As relationships are being formed and the vision is being cemented, training must also be implemented. I’m not talking about training of the end users or boots-on-the-ground employees at this point, but training of other leaders. I personally sat down with a member of my organization’s senior leadership and presented training that represented my vision. We talked through it, particularly the “why” behind it. He bought in. Today, leadership and safety move forward in one cohesive (i.e., not splintered) group. This is a vital step to properly scaling a safety message within an organization.
‘Arming’ the Trainer
OK, so, the vision is taking hold. Relationships are being formed. The company is moving forward cohesively. What’s next?
But we’re still not training the end users yet. It is now time to train the trainer. I know that’s a term that has just about run its course. Typically, it’s a term that provides cover for organizations that can’t or don’t want to provide the resources for a larger training program. One person gets trained, and then it becomes their responsibility to disseminate the information they learned to other workers. I didn’t like that idea for the work we were trying to do at my company. I didn’t want to put the responsibility to teach and train this new vision on someone who was just learning to understand it themselves. That is not fair, and it leaves us exposed to hazards. Because the whole goal is to lessen our exposure, I didn’t set out to train the trainer in the traditional way.
Instead, I “armed” the trainer. I traveled to operations centers and talked with the trainers, the leadership teams and the boots-on-the-ground employees. Everyone heard the same message directly. I was able to support the trainers when they would discuss the new theories and thoughts with the teams. We performed field and crew visits to speak directly with the workforce. We demonstrated to them hands-on, real-world applications of safe work practices that transcend specific tasks so they could understand the vision by witnessing it. Overall, employees were able to see the importance of this undertaking, leaders were able to understand it, and the safety department was able to coach, teach and train, all while senior leadership was supportive of the safety vision. It was cohesive, it was uniform, and it was effective.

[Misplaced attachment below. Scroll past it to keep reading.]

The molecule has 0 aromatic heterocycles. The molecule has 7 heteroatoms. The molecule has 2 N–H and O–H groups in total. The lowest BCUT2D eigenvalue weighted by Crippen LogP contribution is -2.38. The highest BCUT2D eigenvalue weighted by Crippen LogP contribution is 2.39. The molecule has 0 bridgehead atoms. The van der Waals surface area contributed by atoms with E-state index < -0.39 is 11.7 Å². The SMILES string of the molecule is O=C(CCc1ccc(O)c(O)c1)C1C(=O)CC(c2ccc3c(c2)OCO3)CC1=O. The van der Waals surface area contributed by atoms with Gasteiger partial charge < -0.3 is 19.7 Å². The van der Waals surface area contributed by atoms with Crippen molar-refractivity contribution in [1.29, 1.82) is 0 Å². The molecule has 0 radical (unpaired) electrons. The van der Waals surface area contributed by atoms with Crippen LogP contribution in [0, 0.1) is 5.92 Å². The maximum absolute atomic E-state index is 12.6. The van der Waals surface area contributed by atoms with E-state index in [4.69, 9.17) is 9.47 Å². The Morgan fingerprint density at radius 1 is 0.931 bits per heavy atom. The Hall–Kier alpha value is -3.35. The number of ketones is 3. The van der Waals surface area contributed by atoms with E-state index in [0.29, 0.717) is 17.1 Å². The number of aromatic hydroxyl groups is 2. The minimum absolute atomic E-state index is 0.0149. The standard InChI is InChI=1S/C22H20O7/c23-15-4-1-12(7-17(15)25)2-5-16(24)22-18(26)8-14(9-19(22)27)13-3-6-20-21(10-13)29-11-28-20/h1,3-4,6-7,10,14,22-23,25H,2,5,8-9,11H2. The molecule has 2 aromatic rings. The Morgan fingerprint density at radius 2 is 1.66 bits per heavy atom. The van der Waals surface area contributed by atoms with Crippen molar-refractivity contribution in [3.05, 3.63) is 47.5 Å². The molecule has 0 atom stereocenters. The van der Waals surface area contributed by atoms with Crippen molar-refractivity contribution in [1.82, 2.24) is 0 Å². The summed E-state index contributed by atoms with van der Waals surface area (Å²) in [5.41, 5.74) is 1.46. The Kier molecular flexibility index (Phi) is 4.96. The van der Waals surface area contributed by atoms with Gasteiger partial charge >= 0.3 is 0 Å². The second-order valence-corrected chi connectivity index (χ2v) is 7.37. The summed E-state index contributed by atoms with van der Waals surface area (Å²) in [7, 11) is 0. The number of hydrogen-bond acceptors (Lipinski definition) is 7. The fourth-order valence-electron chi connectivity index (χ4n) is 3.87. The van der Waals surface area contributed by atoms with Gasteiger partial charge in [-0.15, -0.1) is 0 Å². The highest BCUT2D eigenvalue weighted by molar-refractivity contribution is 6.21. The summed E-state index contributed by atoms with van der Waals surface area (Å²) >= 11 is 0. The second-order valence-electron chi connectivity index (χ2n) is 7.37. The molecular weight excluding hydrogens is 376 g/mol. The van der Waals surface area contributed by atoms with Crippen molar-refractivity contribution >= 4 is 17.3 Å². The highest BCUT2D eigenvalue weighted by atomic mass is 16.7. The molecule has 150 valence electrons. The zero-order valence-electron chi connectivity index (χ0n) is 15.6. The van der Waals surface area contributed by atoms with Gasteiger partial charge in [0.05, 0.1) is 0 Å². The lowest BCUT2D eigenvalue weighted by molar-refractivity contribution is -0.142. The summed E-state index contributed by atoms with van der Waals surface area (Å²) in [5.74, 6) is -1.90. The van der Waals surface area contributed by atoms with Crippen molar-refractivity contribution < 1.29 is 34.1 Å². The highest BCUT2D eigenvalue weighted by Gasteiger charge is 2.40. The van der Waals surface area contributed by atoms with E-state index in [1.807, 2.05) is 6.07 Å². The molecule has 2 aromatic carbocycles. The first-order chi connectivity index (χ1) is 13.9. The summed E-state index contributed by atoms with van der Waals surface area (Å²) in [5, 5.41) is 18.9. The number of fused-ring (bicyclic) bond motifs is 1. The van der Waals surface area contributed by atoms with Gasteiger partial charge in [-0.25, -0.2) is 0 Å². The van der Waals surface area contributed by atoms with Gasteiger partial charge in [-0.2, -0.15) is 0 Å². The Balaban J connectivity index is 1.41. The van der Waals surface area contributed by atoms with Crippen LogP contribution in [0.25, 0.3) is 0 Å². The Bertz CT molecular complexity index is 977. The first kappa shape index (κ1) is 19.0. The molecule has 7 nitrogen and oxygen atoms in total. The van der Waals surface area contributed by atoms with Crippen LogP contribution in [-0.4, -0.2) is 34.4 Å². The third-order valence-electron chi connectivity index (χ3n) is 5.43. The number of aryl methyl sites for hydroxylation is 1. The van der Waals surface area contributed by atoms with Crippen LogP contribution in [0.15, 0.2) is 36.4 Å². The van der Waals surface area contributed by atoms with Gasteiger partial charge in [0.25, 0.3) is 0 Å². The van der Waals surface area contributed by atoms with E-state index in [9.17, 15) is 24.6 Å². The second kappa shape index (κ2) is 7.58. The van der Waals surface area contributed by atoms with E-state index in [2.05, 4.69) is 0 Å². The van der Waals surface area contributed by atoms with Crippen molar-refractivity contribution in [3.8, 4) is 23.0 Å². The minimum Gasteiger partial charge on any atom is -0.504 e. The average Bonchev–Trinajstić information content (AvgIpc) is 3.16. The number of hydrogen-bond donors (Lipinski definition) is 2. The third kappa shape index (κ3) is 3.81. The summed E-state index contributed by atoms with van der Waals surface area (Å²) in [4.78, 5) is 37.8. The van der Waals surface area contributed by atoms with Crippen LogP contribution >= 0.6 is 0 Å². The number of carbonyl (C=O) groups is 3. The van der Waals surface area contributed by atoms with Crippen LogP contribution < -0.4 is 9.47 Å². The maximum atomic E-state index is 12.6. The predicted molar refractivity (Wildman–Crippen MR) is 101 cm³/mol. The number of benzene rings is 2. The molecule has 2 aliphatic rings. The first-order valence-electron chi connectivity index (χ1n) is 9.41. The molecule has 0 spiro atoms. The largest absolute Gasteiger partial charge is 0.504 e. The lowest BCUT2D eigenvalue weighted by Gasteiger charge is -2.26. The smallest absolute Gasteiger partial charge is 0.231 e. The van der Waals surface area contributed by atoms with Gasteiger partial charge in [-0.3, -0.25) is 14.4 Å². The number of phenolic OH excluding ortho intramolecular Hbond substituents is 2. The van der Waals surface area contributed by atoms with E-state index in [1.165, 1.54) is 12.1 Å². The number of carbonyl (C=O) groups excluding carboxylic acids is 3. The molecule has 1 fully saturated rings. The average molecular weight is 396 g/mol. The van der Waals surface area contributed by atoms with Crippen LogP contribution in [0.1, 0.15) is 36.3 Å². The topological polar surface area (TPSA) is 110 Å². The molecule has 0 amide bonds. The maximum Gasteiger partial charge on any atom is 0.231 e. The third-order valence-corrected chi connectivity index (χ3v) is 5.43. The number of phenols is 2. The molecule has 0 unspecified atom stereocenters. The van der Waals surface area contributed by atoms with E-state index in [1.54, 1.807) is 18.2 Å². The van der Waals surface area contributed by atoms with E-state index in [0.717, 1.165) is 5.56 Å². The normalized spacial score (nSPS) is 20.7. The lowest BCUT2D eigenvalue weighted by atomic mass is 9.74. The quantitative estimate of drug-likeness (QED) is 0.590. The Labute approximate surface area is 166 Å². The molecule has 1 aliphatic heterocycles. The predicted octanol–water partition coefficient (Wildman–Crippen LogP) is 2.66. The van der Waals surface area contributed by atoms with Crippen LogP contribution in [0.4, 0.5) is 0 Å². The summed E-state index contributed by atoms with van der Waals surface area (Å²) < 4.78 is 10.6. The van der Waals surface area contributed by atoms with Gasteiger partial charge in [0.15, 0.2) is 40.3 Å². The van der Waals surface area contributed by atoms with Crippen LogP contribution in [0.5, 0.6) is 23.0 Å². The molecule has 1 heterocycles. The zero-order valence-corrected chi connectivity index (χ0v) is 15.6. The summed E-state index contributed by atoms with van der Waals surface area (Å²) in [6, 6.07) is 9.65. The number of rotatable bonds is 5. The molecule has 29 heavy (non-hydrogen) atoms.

Naturally, we did host more traditional training sessions among the safety team. We engaged in the typical PowerPoint presentations, hands-on practical trainings and lessons-learned conversations. What was evident during these meetings was how effective the arm-the-trainer approach was. Members of the safety team were taking the lead on coaching and training others. They would talk through different approaches to a task or job, explaining to others the myriad ways something could be done, all while doing it safely. Within a handful of months, the organization went from fully task-specific training and performance-based safety to a new theory-based safety program. Full integration is not yet complete, and the overall culture change will take more time, but the maturation that has already occurred is exciting.
Scaling a safety message is essentially crafting or recrafting a safety culture. It’s not that there was no safety culture in place, but now a new path is being forged. The hope is that this path will lead the organization toward a safer, more supportive and more productive output. Each of us wants our workers to go home safe and sound at the end of the day. “Go home the same way you came to work” is what I was always told. So far, I have been able to achieve that, and I want all of my team members – and yours – to achieve the same. I want them to know not just how to cut avocados but how to safely use a knife no matter what they are cutting. To sum up, the goal is to develop workers who have an outlook on safety that transcends their specific tasks.
About the Author: Jeffrey Sullivan is the director of safety and training for Homosassa, Florida-based F&H Contractors. He has been working in the electrical utility industry since 2001, first for two large utilities prior to transitioning to his current role. Sullivan has experience in overhead and underground line construction and maintenance as a journeyman lineman and foreman, and more recently with utility engineering and design management.